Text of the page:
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Boffins: We have FOOLED APPLE with malware app

Also raise iOS malware-over-power-jack claims

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Black Hat 2013 Researchers from Georgia Tech's Information Security Center (GTISC) claim to have found a way to sneak a malware-ridden app through Apple's inspection regime, and have also raised concerns about “malicious chargers” for iPhones.

The GTISC team explains its research here and claim to have created an app “which rearranges its own code to create new functionality that is not exhibited during Apple’s approval process. This allows the malicious aspects of the app to remain undetected when reviewed and therefore obtain Apple’s approval.”

The researchers claim to have published the app and that it “can successfully perform many malicious tasks, such as posting tweets, taking photos, sending email and SMS, and even attacking other apps – all without the user’s knowledge.”

The researchers also “decided to investigate the extent to which security threats were considered when performing everyday activities such as charging a device” and have created a “malicious charger” called "Mactans" to explore the issue.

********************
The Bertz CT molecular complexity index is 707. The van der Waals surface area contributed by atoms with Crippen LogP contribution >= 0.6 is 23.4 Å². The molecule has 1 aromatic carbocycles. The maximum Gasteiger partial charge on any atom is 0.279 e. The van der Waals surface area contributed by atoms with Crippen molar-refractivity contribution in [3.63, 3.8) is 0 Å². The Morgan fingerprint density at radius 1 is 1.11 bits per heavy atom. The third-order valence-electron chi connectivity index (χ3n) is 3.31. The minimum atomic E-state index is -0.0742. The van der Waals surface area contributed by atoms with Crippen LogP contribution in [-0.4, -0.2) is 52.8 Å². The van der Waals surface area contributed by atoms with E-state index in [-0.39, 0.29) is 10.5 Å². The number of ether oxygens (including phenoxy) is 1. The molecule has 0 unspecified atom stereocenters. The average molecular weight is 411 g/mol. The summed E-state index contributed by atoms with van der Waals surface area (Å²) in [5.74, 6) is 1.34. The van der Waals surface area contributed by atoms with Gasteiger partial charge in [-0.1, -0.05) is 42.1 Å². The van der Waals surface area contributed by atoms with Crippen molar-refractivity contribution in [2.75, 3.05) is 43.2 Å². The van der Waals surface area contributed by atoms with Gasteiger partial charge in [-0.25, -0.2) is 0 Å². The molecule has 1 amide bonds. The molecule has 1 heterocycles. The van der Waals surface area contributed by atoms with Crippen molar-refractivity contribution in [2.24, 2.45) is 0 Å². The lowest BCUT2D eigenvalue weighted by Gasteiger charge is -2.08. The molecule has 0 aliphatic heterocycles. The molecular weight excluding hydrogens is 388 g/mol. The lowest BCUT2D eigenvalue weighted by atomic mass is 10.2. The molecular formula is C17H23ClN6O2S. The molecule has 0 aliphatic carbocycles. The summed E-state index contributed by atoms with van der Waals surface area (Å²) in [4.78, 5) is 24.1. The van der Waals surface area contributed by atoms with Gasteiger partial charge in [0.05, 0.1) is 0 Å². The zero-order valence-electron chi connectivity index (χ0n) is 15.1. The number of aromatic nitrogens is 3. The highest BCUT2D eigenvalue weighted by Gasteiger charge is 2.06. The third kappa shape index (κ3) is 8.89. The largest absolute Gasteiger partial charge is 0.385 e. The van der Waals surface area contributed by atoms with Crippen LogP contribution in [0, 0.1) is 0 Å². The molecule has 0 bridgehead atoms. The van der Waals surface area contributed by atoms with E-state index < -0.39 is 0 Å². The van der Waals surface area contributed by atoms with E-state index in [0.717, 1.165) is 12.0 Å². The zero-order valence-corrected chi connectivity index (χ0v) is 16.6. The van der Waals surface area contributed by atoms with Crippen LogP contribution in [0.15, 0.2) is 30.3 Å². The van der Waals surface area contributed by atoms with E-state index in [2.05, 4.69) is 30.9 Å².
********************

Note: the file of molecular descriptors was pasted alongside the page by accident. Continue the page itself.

The term is problematic on two fronts, the first of which is that the “charger” is not a charger but a single-board computer concealed within the carapace of a charger and packing software that allows it to rummage about in iOS' innards and do nasty things to them. The team found users who connect to this device can have lots of nasty damage done to their phones, which is hardly surprising.

That such an outcome is possible is not welcome: whatever iOS flaws make it possible for a single board machine to do naughty things clearly need to be addressed. Whether it is useful for world+dog to have the term “malicious charger” enter the lexicon is a different matter.

Happily, the second problem with “malicious chargers” has already been addressed by Apple, which has been noted by those who saw the Georgia Tech team speech at Black Hat.

Apple's pre-fix is a new iOS 7 feature that asks users if they trust the computer into which they have plugged their iThing. The Reg imagines that anyone plugging their high-fructose phone into a charger and finding that message would take a second, and far closer, look at their source of electrons before proceeding. ®

Mobile application security vulnerability report

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